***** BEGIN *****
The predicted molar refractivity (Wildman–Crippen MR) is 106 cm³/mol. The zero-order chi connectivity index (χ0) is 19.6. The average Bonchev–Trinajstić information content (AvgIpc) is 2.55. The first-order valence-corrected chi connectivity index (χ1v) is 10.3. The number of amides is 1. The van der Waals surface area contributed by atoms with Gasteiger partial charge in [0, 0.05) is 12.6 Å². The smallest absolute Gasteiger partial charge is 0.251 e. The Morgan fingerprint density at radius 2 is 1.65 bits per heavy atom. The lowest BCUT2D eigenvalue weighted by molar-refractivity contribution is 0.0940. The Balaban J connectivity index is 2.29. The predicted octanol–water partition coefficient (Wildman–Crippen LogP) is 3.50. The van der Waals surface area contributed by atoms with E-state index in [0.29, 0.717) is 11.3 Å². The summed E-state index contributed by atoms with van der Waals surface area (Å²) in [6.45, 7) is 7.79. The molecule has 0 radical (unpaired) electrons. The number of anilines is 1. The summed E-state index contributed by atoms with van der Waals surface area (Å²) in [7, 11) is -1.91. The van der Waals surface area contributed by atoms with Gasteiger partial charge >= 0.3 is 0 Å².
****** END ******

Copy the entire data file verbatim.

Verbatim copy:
The predicted molar refractivity (Wildman–Crippen MR) is 106 cm³/mol. The zero-order chi connectivity index (χ0) is 19.6. The average Bonchev–Trinajstić information content (AvgIpc) is 2.55. The first-order valence-corrected chi connectivity index (χ1v) is 10.3. The number of amides is 1. The van der Waals surface area contributed by atoms with Gasteiger partial charge in [0, 0.05) is 12.6 Å². The smallest absolute Gasteiger partial charge is 0.251 e. The Morgan fingerprint density at radius 2 is 1.65 bits per heavy atom. The lowest BCUT2D eigenvalue weighted by molar-refractivity contribution is 0.0940. The Balaban J connectivity index is 2.29. The predicted octanol–water partition coefficient (Wildman–Crippen LogP) is 3.50. The van der Waals surface area contributed by atoms with E-state index in [0.29, 0.717) is 11.3 Å². The summed E-state index contributed by atoms with van der Waals surface area (Å²) in [6.45, 7) is 7.79. The molecule has 0 radical (unpaired) electrons. The number of anilines is 1. The summed E-state index contributed by atoms with van der Waals surface area (Å²) in [7, 11) is -1.91. The van der Waals surface area contributed by atoms with Gasteiger partial charge >= 0.3 is 0 Å².